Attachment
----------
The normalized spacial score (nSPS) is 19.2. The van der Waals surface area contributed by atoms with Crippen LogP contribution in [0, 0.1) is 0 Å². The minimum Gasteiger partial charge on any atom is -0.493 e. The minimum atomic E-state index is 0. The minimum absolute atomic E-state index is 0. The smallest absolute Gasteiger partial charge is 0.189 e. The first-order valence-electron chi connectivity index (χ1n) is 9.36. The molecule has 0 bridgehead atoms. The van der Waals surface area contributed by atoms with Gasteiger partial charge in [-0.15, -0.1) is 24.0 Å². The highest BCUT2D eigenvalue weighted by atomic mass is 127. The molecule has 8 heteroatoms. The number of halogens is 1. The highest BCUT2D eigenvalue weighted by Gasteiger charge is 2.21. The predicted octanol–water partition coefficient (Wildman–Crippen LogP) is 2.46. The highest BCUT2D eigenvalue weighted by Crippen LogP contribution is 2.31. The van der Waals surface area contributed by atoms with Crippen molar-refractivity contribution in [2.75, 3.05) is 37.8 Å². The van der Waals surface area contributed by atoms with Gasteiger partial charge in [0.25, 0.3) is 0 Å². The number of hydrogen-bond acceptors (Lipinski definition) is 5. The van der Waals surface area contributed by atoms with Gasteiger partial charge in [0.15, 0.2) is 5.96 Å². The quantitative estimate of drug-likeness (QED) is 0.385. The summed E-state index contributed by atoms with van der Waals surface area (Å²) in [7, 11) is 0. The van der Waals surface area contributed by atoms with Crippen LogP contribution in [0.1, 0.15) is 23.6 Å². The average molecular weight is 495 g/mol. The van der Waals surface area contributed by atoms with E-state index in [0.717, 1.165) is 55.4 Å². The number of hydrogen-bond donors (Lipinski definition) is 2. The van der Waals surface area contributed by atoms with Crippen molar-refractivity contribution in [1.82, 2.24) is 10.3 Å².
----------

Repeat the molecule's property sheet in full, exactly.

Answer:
The normalized spacial score (nSPS) is 19.2. The van der Waals surface area contributed by atoms with Crippen LogP contribution in [0, 0.1) is 0 Å². The minimum Gasteiger partial charge on any atom is -0.493 e. The minimum atomic E-state index is 0. The minimum absolute atomic E-state index is 0. The smallest absolute Gasteiger partial charge is 0.189 e. The first-order valence-electron chi connectivity index (χ1n) is 9.36. The molecule has 0 bridgehead atoms. The van der Waals surface area contributed by atoms with Gasteiger partial charge in [-0.15, -0.1) is 24.0 Å². The highest BCUT2D eigenvalue weighted by atomic mass is 127. The molecule has 8 heteroatoms. The number of halogens is 1. The highest BCUT2D eigenvalue weighted by Gasteiger charge is 2.21. The predicted octanol–water partition coefficient (Wildman–Crippen LogP) is 2.46. The highest BCUT2D eigenvalue weighted by Crippen LogP contribution is 2.31. The van der Waals surface area contributed by atoms with Crippen molar-refractivity contribution in [2.75, 3.05) is 37.8 Å². The van der Waals surface area contributed by atoms with Gasteiger partial charge in [0.25, 0.3) is 0 Å². The number of hydrogen-bond acceptors (Lipinski definition) is 5. The van der Waals surface area contributed by atoms with Gasteiger partial charge in [0.15, 0.2) is 5.96 Å². The quantitative estimate of drug-likeness (QED) is 0.385. The summed E-state index contributed by atoms with van der Waals surface area (Å²) in [7, 11) is 0. The van der Waals surface area contributed by atoms with Crippen LogP contribution in [0.1, 0.15) is 23.6 Å². The average molecular weight is 495 g/mol. The van der Waals surface area contributed by atoms with E-state index in [0.717, 1.165) is 55.4 Å². The number of hydrogen-bond donors (Lipinski definition) is 2. The van der Waals surface area contributed by atoms with Crippen molar-refractivity contribution in [1.82, 2.24) is 10.3 Å².